Tentative halibut fishing dates set and catch quotas to be decided in late January Leave a reply
Halibut seekers can start making tentative fishing plans for the spring of 2019 as preliminary sport-fishing dates were decided this past week at the Pacific Fishery Management Council meetings although catch quotas won’t be finalized until late-January.
“We have outlined the halibut fishing dates for 2019, which were adopted but still need approval by (International Pacific Halibut Commission),” said Heather Reed, a Washington Department of Fish and Wildlife (WDFW) fish policy coordinator.
The preliminary halibut fishing dates for Neah Bay, La Push, Westport, Puget Sound and Strait of Juan de Fuca (Marine Catch Areas 3, 4, 5, 6, 7, 8, 9 and 10 only) are May 2, 4, 9, 11, 18, 24 and 26; and June 6, 8, 20 and 22.
On the southern coast at Westport (Area 2) the tentative dates are May 2, 5, 9, 12 and 24.
Additional fishing dates could be added to an area if their sport catch quotas aren’t achieved.
The Columbia River (Ilwaco Catch Area 1) opening dates will be decided through consultation with Oregon Department of Fish and Wildlife although Washington subarea dates proposed were May 2, 5, 9, 12, 24 and 26. If sufficient quota remains then the Columbia River subarea would reopen two days per week (Thursday and Sunday) after May 26.
Constituents from Washington supported reducing the days open each week in the Columbia River subarea from three to two but also wanted them to align with Oregon’s South Coast openers.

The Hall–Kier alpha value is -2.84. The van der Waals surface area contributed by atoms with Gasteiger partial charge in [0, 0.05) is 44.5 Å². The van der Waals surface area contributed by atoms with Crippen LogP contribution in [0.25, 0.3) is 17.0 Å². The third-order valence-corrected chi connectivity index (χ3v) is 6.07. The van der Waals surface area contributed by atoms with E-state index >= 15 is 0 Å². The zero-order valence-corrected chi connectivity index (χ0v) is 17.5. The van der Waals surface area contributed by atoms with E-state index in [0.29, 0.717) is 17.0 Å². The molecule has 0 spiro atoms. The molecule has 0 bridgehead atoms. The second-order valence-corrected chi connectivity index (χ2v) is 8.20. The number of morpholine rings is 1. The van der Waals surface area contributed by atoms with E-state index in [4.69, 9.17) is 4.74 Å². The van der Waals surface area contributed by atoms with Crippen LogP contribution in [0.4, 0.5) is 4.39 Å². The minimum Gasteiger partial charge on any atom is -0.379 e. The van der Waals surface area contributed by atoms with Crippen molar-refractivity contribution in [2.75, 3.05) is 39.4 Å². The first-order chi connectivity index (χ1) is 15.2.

Reed says this approach would extend the fishing season over a longer period and reduce the effort shift between each of the two subareas.
“This past year was more complicated but not in a bad way since Columbia River halibut catch rate went so fast,” Reed said. “In the Washington portion of the subarea the catch increased significantly as participation shifted when it opened a week before any other Washington subarea. This resulted in a season that lasted only five days.”
In general, a shift in how the halibut fisheries are devised annually has been well received since it provides no last-minute changes or closures that have frustrated anglers prior to 2017 who have made fishing plans well in advance of the dates set forth.
“We heard from folks that this season’s approach implemented in 2017 has worked out very well and has been viewed in general as a success,” Reed said. “For entire sport fishery across all areas the catch came in just under the quota by 7,031 pounds – 230,000-pounds was total sport catch quota – so that was pretty good.”
The Puget Sound and Strait of Juan de Fuca halibut fisheries in 2017 lasted nine days while the Westport fishing season was open four days.
In previous years, the Westport area had a portion of their quota set aside for a near-shore fishery. However, a revision made for 2019 will remove the 10 percent or 2,000 pounds for the near-shore fishery and allow the near-shore fishery to be open after the primary (all-depth) fishery closes, if enough remains in the quota.